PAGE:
The Flames got a grim reminder of how teams need to be constructed in order to succeed in the NHL when they faced the Anaheim Ducks. The Ducks were smart; they had three reasonably balanced defense pairings, and beat the Flames in part because they rolled lines and just grinded the series out. (It helps that they’re deep.) So if Calgary tries to fight fire with fire, they might try to balance their top six. In that case, maybe Brodie stays with Engelland, Russell stays with Wideman, and Mark Giordano gets a protege in the form of Hamilton. All three pairings would maintain a left-shot/right-shot balance, and the drop-off in skill between the three pairings wouldn’t nearly be as big as Calgary had throughout this season – when they had to use Corey Potter at times.


Where does Dougie Hamilton fit in? He could fit in anywhere, and he gives the Calgary Flames a lot of flexibility and depth on their blueline.

The Flames have new-found flexibility in their roster, and in the Virtual League of
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  • Big Ell

    “The Flames got a grim reminder of how teams need to be constructed in order to succeed in the NHL when they faced the Anaheim Ducks. The Ducks were smart; they had three reasonably balanced defense pairings, and beat the Flames in part because they rolled lines and just grinded the series out. (It helps that they’re deep.) So if Calgary tries to fight fire with fire, they might try to balance their top six. ”

    Really? The Hawks played three d and won the cup. I think our top 3 could be better than Chicago’s.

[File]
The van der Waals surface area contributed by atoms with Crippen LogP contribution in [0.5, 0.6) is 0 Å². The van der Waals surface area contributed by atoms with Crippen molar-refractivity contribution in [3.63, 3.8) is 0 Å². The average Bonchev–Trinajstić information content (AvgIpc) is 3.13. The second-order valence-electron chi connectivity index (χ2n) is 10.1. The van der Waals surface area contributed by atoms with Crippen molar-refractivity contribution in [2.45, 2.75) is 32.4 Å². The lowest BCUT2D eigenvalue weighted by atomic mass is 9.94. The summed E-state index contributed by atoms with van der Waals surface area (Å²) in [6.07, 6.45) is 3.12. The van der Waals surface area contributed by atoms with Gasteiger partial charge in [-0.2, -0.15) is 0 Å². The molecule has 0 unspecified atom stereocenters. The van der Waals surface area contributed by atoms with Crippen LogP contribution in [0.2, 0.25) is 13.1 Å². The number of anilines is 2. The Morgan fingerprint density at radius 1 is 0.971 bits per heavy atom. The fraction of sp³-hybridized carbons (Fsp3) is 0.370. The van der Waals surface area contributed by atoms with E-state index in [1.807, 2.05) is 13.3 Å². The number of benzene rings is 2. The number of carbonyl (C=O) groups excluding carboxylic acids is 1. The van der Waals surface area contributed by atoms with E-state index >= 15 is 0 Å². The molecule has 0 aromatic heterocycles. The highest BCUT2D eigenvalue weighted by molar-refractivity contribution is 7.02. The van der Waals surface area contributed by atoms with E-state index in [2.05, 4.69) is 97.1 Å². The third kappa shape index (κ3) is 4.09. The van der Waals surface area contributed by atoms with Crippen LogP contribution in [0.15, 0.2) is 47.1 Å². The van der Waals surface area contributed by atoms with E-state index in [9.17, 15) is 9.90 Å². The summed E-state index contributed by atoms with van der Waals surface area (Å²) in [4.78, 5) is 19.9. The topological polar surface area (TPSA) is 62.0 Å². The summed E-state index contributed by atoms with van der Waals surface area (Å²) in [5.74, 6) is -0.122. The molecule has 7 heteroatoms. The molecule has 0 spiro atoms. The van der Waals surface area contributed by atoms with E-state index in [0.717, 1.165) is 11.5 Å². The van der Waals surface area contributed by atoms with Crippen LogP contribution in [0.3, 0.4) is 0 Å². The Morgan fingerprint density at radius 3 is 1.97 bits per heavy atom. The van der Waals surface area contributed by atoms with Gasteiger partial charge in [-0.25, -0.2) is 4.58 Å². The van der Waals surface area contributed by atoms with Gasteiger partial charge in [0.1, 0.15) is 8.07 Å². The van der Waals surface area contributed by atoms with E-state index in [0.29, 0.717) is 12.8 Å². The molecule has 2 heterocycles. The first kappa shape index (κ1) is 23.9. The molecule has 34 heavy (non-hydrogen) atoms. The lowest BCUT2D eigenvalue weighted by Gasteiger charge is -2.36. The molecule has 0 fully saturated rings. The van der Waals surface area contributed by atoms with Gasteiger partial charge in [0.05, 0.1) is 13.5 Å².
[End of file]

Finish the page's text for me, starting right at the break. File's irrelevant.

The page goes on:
• KiLLKiND

    Wow what a trade I had no idea how good Hamilton was until I started researching him today.

    Unrelated… I can’t believe Roy and kylington are still on the board! we should trade up immediately to get one! I know we have good D now but there is never too much and I strongly believe both will be solid NHL players.

    • KiLLKiND

      Maybe, although they might have their eye on a forward (Christian Fischer?) now. I don’t really blame them.

      I was SHOCKED that Merkley lasted so long. I mean I was never particularly enamoured with him but 30th? He should have gone A LOT closer to 15th than he did.

      Related: Boston really bombed those three picks, on paper. Zboril is fine, but a bit of a reach that early. DeBrusk is a bit of a reach as well. Senyshyn? Holy.

    • everton fc

      As fans we had the players you mentioned as well as Merkle and others much higher. We base this on watching these kids play a few games primarily on television. The NHL scouts spend millions$$ on actually watching these kids on a daily basis for sustained periods of time.

      They obviously have a different opinion of what value these players have vs the armchair GM’s…..

      • everton fc

        The talk of Roy’s speed, that he may not be the fleetest of foot, cost him. At this point, I’d take a fly on Kylington of the two, but there may be an exciting, big, skilled, under-rated forward ready for the picking when we get our first pick tomorrow.

    • beloch

      Whatever it is that’s been in the Oiler HQ’s koolaid mix for the last decade, I think Chiarelli took it with him to Florida and spiked Sweeney’s and Neely’s scotch with it.

  • Big Ell

    This is interesting from Steinberg’s twitter, Treliving says “we weren’t close” to getting back into the first round.